Seattle jazz assumes the metaphorical and spiritual shape of the city, the land, and the environment. It affects the way people think, feel, live, work, and believe, cycling into a kind of collective consciousness, which is then expressed through the music. So says Jodee Fenton of Seattle Public Library (which is hosting the expansive Rhythm in Colors exhibition), paraphrasing a concept by Industrial Revelation bassist Evan Flory-Barnes. Fenton cites Stranger Genius Award winner Flory-Barnes as one of many attractions of Rhythm in Colors, a study of Seattle jazz, past and present, with an eye to the future. (It runs through August 13 at the Central Library.)
Rhythm in Colors incorporates the usual Seattle jazz suspects—Ray Charles, who broke out in this town, plus Quincy Jones and Ernestine Anderson, who spent crucial childhoods here—plus a wider cast of older faces, new talent, and a few crucial nonmusical presences. The exhibit gives you photos, but also computer tags to hear live music, plus a telephone number giving access to interview segments from the Seattle Jazz Archive, a work-in-progress collection of in-depth interviews with folks from the Colors exhibit and beyond.
Drummer John Bishop—who was born here in 1959 and returned in the 1980s—recalls his first Seattle concert and how it instilled his faith in the jazz ecosphere: a 1981 gig at Cornish featuring Gary Peacock, Jim Knapp, Dave Peterson, Jerry Granelli, Art Lande, and others. "That's when I knew I was going to hang around. Heavy shit... New relationships usually came about very organically—word of mouth or late-night chance meetings at a club or at Tower Records. It was always a thrill to get accepted into a mentor's world, and each time it would open another door to new musical challenges and an expanding network."
Bassist Jeff Johnson, who settled in Seattle in 1990, revels in meeting people who are just discovering "Seattle has a sort of 'musical mystique' identity that goes beyond just jazz, " he says.
Johnson moved to Seattle on the encouragement of Jim Wilke, who arrived in Seattle back in 1961 and began to promote jazz via radio shows and booking gigs. Most of the well-known jazz greats, Wilke remembers, were still active, including Louis Armstrong, Duke Ellington, Ella Fitzgerald, Dizzy Gillespie, Miles Davis, Dave Brubeck, Bill Evans, Sarah Vaughan, Count Basie, Art Blakey, Ray Charles. "I had the good fortune to do live radio shows with many of them and interviewed many, as well," says Wilke, who produced more than 200 live broadcasts from the Penthouse club in Pioneer Square from 1962 to 1967.
In addition to the Rhythm in Colors exhibit, the library has lined up jazz events throughout the summer, from an Industrial Revelation show and the Lady Be Good: Women Play Jazz film in early July to a "Jazz Talk" featuring legendary trombonist Julian Priester and Industrial Revelation's D'Vonne Lewis (July 19) to a tribute to Ernestine Anderson featuring singer Eugenie Jones (July 28).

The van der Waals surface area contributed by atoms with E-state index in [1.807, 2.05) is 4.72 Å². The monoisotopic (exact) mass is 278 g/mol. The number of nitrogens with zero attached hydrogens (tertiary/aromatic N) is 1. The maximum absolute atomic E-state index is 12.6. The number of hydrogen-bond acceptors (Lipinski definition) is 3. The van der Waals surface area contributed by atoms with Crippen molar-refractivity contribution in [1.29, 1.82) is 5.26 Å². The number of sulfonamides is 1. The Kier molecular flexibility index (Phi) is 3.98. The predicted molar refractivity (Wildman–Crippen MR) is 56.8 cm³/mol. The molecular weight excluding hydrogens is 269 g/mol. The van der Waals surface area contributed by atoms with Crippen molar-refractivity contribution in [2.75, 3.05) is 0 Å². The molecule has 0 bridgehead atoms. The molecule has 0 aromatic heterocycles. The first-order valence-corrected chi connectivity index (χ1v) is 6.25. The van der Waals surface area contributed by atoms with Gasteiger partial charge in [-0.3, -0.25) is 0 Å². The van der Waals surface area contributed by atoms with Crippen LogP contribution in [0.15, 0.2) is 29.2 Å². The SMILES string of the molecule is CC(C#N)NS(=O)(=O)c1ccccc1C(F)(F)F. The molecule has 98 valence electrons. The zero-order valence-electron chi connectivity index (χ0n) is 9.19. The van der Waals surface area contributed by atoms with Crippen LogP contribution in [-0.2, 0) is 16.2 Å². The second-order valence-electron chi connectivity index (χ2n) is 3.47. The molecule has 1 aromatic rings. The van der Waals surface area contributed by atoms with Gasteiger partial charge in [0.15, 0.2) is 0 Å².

Fenton notes that each interview is available and searchable online in both digital video and transcript. "We have also brought together resources in the library's general collection that cover Seattle jazz and added them to the Seattle Collection where they can be used in conjunction with other resources about local music and the arts as well as demographics, social history, and history in general."
Asked about how Seattle's jazz past segues into its future, some showed skepticism. "Culture is under attack everywhere in the US... and even intelligent R&B is no longer viable commercially anywhere in the US," muses Seattle trumpeter Jay Thomas. He's not proposing to turn back the clock. "The Black and Tan, House of Entertainment, and so many black clubs are gone. The black scene is pretty much decimated. The bad old days were actually not so bad when it came to integration in the scene."
Wilke bemoans digital distribution's negative effect on modern jazz musicians' wallets. "I think many listeners are very casual about how they perceive music and think of it in terms of free downloads or streaming, not something they should pay for or someone's livelihood. People don't value music as much as they used to, and as a result are less willing to actually pay for it."
Nevertheless, John Gilbreath, who's promoted jazz events since 1991, including the Earshot Jazz Festival, remains optimistic about this music. "Jazz is defined by both history and innovation, with a high regard for individual expression, hard work, and accomplishment—a lot like Seattle. Jazz won't sit still. Its universe is expanding in all directions at all times—too fast for some and too slowly for others. It is the smaller wheel of revolution inside the bigger wheel of evolution. Seattle and jazz are a lot alike."
"Jazz in its natural state," says Bishop, "doesn't exist without dialogue, collaboration, and mutual respect, so even if there's a perception that it seems to be lacking around here, under the surface, Seattle has always been constantly humming. Without an involved arts reporting environment, though, any artistic activity is going to be overlooked and likely trivialized, so it's not surprising that the massive amount of collaboration around here can be missed."
Pondering the future of Seattle jazz, Flory-Barnes says, "I feel like there is an opportunity to create connections to other communities around the world. I want to build bonds with musicians everywhere: New York City, New Orleans, Denmark, Cuba, wherever. I want them to come to Seattle excited, aware of the goodness here, and feel moved to be a part of it. I want the truth of this city as a cultural place to be undeniable. To folks here and abroad. And through my time inside and outside of town, I want to bring that."